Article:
Out of the Frying Pan: Climate Change and Internal Migration in Brazil

47 Pages Posted: 26 Feb 2020

See all articles by Claire Brunel

Claire Brunel

American University School of International Service

Maggie Y. Liu

U.S. Department of the Treasury, Office of Tax Analysis (OTA)

Date Written: January 29, 2020

Abstract

When global warming affects productivity in climate-sensitive sectors, migration represents a potential adaptation mechanism. We exploit exogenous variation in temperatures and precipitation across Brazil and examine the response in state-to-state migration flows between 1981 and 2010. Accounting for time-varying migration costs using a novel road dataset constructed by digitizing historical maps, and addressing the endogeneity of the roads network, we find strong evidence that states with warming temperatures exhibit higher levels of emigration, particularly in the agricultural sector. Our results suggest that holding travel cost constant states that experience a 10 percent increase in Celsius temperatures will see an 8.8 percent increase in emigration to other Brazilian states. Interestingly, while rising temperatures clearly play a role in pushing migrants out, we do not generally find that migrants pay attention to the temperatures of their destination. Awareness of the climate at destination is however much higher if migrants have been exposed to droughts at origin. These ambiguous findings raise questions about whether migrants appreciate the role of climate in their relocation decisions or simply react to the consequences of climate change, e.g. in the form of lower agricultural productivity.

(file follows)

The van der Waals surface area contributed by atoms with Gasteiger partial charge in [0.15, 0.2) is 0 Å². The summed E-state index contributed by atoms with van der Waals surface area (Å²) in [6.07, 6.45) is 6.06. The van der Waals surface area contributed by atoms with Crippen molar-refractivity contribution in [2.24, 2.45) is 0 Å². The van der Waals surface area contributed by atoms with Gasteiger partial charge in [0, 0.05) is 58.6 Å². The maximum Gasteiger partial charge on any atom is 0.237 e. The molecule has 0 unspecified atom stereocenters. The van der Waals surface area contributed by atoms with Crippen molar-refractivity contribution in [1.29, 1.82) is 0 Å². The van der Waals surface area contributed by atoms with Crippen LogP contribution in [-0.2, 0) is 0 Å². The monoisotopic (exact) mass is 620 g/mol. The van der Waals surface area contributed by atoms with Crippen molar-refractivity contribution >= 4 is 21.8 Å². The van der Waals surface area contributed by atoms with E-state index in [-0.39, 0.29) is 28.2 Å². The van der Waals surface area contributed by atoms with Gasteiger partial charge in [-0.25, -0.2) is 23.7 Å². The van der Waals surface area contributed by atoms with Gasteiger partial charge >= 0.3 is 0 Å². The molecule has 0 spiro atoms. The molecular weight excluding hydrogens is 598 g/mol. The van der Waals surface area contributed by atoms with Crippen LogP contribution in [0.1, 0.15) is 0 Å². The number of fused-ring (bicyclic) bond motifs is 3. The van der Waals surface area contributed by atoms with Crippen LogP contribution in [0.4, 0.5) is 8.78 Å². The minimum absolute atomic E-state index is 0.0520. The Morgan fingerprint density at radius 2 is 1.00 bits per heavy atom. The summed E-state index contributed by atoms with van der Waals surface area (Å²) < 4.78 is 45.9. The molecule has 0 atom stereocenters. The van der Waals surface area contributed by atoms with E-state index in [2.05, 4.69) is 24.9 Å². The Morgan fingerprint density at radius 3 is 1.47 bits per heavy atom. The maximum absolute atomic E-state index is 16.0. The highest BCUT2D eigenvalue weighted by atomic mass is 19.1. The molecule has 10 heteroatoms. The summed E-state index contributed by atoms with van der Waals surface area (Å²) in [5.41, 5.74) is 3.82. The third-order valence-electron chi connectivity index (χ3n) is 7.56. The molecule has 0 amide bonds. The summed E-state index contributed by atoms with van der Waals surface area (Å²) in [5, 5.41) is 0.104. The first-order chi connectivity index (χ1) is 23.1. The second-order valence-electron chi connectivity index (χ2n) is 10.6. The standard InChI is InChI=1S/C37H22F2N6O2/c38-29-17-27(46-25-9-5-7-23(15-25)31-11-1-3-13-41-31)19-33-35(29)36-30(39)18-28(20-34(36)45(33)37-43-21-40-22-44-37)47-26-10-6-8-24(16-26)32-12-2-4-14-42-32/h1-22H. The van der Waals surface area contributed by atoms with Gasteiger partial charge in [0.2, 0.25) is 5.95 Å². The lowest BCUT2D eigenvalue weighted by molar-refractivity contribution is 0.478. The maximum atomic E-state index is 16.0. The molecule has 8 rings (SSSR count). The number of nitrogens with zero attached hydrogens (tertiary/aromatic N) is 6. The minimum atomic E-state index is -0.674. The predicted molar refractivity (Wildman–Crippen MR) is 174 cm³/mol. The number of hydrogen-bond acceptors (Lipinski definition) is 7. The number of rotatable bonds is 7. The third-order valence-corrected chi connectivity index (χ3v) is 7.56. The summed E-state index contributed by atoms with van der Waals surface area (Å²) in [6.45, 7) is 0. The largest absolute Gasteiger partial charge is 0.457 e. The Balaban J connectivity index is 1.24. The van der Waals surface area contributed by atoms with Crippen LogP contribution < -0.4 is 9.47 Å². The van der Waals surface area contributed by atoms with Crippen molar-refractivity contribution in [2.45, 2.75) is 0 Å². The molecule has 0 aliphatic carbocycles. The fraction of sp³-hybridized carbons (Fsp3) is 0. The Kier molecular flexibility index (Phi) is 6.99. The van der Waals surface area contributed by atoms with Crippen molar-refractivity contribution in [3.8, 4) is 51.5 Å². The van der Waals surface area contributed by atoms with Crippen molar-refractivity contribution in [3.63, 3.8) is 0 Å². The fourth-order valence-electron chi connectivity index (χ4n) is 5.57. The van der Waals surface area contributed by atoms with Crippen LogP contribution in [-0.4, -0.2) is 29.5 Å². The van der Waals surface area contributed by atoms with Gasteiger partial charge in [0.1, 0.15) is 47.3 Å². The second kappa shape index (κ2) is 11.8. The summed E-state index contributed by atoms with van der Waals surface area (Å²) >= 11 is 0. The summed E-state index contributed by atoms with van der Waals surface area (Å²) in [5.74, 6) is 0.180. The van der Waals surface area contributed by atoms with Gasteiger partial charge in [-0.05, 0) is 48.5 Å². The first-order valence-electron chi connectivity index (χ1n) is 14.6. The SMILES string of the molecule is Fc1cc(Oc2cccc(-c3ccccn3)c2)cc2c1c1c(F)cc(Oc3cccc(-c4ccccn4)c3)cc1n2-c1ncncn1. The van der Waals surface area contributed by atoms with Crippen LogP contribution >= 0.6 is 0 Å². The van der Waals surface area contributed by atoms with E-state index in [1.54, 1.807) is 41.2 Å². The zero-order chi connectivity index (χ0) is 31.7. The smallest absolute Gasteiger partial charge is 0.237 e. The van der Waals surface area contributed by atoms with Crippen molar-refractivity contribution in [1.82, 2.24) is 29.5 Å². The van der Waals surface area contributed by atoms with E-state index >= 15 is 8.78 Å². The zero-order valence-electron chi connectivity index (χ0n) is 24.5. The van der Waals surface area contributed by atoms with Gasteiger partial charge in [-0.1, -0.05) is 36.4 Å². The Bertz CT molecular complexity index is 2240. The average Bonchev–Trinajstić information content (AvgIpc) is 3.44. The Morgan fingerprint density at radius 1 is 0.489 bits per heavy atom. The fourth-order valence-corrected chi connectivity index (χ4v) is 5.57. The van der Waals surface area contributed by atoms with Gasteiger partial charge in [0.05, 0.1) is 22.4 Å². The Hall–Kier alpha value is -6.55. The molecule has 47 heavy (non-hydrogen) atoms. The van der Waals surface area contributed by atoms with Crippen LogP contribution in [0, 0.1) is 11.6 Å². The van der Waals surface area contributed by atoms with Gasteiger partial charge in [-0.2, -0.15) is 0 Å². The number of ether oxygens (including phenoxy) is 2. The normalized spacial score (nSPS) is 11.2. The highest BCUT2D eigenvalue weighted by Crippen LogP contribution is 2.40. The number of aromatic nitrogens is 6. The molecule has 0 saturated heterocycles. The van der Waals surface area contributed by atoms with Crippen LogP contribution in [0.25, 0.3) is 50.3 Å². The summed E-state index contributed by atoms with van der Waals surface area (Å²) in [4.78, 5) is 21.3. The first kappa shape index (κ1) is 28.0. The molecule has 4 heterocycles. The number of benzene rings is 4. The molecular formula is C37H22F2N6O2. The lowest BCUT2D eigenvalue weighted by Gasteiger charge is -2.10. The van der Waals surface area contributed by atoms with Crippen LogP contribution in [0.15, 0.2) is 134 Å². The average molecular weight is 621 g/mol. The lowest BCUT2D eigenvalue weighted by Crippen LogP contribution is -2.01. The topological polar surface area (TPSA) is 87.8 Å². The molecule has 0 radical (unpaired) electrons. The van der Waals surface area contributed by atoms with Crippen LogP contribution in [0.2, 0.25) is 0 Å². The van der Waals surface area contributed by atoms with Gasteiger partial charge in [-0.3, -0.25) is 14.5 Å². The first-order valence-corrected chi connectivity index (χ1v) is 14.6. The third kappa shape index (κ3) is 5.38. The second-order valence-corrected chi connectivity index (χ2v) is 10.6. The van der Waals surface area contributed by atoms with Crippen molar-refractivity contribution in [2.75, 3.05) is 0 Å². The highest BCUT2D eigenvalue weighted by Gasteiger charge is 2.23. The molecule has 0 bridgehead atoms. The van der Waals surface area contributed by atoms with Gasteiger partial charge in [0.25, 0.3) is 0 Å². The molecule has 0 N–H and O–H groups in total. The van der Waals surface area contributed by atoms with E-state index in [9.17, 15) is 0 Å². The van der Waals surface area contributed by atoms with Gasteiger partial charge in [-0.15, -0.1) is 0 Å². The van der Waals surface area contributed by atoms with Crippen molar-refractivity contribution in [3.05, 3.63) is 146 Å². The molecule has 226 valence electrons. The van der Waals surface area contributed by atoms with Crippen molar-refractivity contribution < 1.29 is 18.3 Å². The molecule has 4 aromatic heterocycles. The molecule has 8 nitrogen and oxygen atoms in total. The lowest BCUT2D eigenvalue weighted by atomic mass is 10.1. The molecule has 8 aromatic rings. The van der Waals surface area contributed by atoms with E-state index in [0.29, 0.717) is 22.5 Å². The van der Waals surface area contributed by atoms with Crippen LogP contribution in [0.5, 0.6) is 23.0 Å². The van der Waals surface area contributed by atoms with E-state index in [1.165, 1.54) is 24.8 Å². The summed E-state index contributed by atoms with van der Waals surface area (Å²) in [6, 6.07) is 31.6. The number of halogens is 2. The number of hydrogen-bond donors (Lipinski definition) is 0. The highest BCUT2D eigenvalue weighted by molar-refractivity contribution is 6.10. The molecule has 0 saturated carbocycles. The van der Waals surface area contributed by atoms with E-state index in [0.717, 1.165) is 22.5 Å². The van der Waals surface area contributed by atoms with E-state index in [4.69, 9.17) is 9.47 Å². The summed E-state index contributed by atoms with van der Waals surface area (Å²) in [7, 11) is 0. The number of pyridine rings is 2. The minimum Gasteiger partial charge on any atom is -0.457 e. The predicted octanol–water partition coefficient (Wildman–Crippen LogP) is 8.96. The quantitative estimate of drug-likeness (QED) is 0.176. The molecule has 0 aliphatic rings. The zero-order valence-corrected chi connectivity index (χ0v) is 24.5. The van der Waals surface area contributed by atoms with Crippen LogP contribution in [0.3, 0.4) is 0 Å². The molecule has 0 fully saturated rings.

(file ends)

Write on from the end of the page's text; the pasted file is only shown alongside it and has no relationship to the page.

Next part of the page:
Keywords: climate change, migration, brazil

JEL Classification: Q15, J61, O13, O15, R23

Suggested Citation

Brunel, Claire and Liu, Maggie Y., Out of the Frying Pan: Climate Change and Internal Migration in Brazil (January 29, 2020). Available at SSRN: https://ssrn.com/abstract=3527693 or http://dx.doi.org/10.2139/ssrn.3527693

Claire Brunel (Contact Author)

American University School of International Service ( email )

4400 Massachusetts Ave, NW
Washington, DC 20016
United States

Maggie Y. Liu

U.S. Department of the Treasury, Office of Tax Analysis (OTA) ( email )

1500 Pennsylvania Ave. NW
Washington, DC 20220
United States

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